Russian interception of US plane complicates standoff in eastern Mediterranean

US Navy said two Russian SU-35 jets intercepted a US P-8A aircraft for more than an hour

MEDITERRANEAN SEA (May 26, 2020) Two Russian Su-35 aircraft unsafely intercept a P-8A Poseidon patrol aircraft assigned to U.S. 6th Fleet over the Mediterranean Sea May 26, 2020. The intercept was determined to be unsafe and unprofessional due to the Russian pilots taking close station on each wing of the P-8A simultaneously, restricting the P-8A’s ability to safely maneuver, and lasted a total of 64 minutes. U.S. 6th Fleet, headquartered in Naples, Italy, conducts the full spectrum of joint and naval operations, often in concert with allied and interagency partners, in order to advance U.S. national interests and security and stability in Europe and Africa. (U.S. Navy photo)

Tension between the US and Russia has increased in the eastern Mediterranean after Russian jets intercepted a US Navy plane in the region.

The US Navy’s 6th Fleet said the two Russian SU-35 jets intercepted a P-8A aircraft for more than an hour in the third such recent incident over the Mediterranean Sea.

“The intercept was determined to be unsafe and unprofessional due to the Russian pilots taking close station on each wing of the P-8A simultaneously, restricting the P-8A’s ability to safely manoeuvre,” the US military said.

“The unnecessary actions of the Russian SU-35 pilots were inconsistent with good airmanship and international flight rules, and jeopardised the safety of flight of both aircraft."

The tense manoeuvres over the Mediterranean come as a decades-old dispute between Greece and Turkey on the island of Cyprus, now involving competition over natural gas reserves, has drawn in world and regional powers.

It has also intersected with the civil wars in Libya and Syria.

FILE - In this Thursday, June 20, 2019 file photo, a Turkish police officer patrols the dock, backdropped by the drilling ship 'Yavuz' to be dispatched to the Mediterranean, at the port of Dilovasi, outside Istanbul.  The leaders of Greece, Israel and Cyprus are set to sign a deal Thursday Jan. 2, 2020, for a 1,900-kilometer (1,300-mile) undersea pipeline that will carry gas from new offshore deposits in the southeastern Mediterranean to continental Europe. (AP Photo/Lefteris Pitarakis, File)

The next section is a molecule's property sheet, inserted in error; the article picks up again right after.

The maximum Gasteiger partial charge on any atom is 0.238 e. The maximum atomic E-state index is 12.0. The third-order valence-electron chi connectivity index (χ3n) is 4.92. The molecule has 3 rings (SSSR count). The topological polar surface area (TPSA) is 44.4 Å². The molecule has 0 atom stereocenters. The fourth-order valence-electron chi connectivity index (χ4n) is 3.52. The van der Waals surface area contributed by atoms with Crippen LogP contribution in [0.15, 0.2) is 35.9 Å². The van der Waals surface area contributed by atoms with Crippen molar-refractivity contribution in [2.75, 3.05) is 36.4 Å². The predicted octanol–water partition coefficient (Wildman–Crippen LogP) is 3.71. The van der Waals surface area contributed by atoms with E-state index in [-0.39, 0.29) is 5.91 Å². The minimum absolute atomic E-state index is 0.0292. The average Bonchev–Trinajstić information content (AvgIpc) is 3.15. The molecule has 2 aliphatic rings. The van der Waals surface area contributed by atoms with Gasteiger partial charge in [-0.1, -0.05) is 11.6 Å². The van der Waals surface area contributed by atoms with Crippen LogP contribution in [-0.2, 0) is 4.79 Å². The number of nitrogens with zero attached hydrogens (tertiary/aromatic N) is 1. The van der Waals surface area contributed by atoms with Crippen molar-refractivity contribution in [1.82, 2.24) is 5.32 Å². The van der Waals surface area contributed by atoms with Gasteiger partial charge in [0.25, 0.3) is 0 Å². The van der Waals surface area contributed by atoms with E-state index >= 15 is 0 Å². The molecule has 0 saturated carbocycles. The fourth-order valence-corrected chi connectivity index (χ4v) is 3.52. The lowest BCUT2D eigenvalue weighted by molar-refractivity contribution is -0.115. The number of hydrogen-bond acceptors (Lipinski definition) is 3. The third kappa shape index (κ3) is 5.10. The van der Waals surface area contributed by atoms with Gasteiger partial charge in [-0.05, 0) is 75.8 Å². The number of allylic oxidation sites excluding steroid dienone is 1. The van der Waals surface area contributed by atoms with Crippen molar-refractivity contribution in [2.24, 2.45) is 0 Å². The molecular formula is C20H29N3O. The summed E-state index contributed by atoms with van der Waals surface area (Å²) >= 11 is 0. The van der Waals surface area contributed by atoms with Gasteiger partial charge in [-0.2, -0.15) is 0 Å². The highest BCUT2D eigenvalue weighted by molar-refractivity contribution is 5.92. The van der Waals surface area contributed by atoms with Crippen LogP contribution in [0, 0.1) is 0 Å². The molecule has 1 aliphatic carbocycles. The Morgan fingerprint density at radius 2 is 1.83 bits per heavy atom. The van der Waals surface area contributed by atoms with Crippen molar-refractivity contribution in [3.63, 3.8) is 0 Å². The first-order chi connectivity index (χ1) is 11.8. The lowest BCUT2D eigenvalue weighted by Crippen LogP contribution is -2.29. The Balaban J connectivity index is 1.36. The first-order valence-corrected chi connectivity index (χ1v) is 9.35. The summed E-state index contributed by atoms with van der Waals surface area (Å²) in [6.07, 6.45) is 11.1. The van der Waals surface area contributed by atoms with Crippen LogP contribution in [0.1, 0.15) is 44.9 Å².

“In the eastern Mediterranean, a scramble is under way between countries in the region for access to recently discovered gas fields,” a European Council on Foreign Relations report said.

"Conflicting legal claims to the fields are merging with old and new conflicts, and have led to the creation of a new geopolitical front in the eastern Mediterranean that should cause Europeans substantial concern."

In the past, the potential for conflict has been shown in interactions between Turkey and nations including France, Greece and Cyprus.

This month the UAE met officials from Cyprus, Egypt, France and Greece to discuss recent attempts by Turkey to drill for gas in Cyprus’s territorial water.

Turkey has claimed waters around Cyprus and extending towards Libya after Ankara struck a deal with the Government of National Accord in Tripoli, which granted access in exchange for military aid last year.

The five nations condemned Turkey’s “illegal activities” in Cyprus’s exclusive economic zone.

The UAE Minister of State for Foreign Affairs, Dr Anwar Gargash, emphasised the importance of upholding international law in the eastern Mediterranean.

At a Chatham House event on Wednesday, Dr Thanos Dokos, Greece's deputy national security adviser, said Europe's lack of meaningful engagement in Libya and Syria would continue to be to its detriment.

"We have been absent from Syria despite the fact that Europe has been paying a heavy price in terms of refugee and migrant flows," Dr Dokos said.

"We have only a limited role in Libya so unless we start trying seriously to shape our neighbourhood and stabilise those countries, we will continue to pay a heavy price."

In February, France sent the Charles de Gaulle aircraft carrier to block Turkish naval vessels near contested gasfields close to Cyprus.

In this Tuesday, July 9, 2019 photo, a helicopter flies over Turkey's drilling ship, 'Fatih' dispatched towards the eastern Mediterranean, near Cyprus. Turkish officials say the drillships Fatih and Yavuz will drill for gas, which has prompted protests from Cyprus. (Turkish Defence Ministry via AP, Pool)

“The fact that Nato allies are staring each other down on the European Union’s doorstep should cause all Europeans to pay greater attention to the region,” the European report said.

After a flurry of diplomatic activity from US Secretary of State Mike Pompeo in relation to Libya in recent weeks, the US has accused Russia of  backing factions led by Field Marshal Khalifa Haftar, commander of the Libyan National Army.

Moscow has routinely dismissed US accusations of Russian involvement in Libya as “fake”.

On Tuesday, Pentagon spokesman Jonathan Hoffman seemed to issue a warning to Ankara and Moscow over an escalation of violence in Libya.

He called on all parties to deliver peace to the country.

“We call on all parties operating in Libya, the Russians and the Turks and others, to cease their behaviour there. We want a secure and stable Libya,” Mr Hoffman said.

“We believe our mission there supports diplomatic and counter-terrorism efforts, enhancing the partnership.

“We would ask that others consider similar activities to give the Libyan people the safety and security they deserve.”

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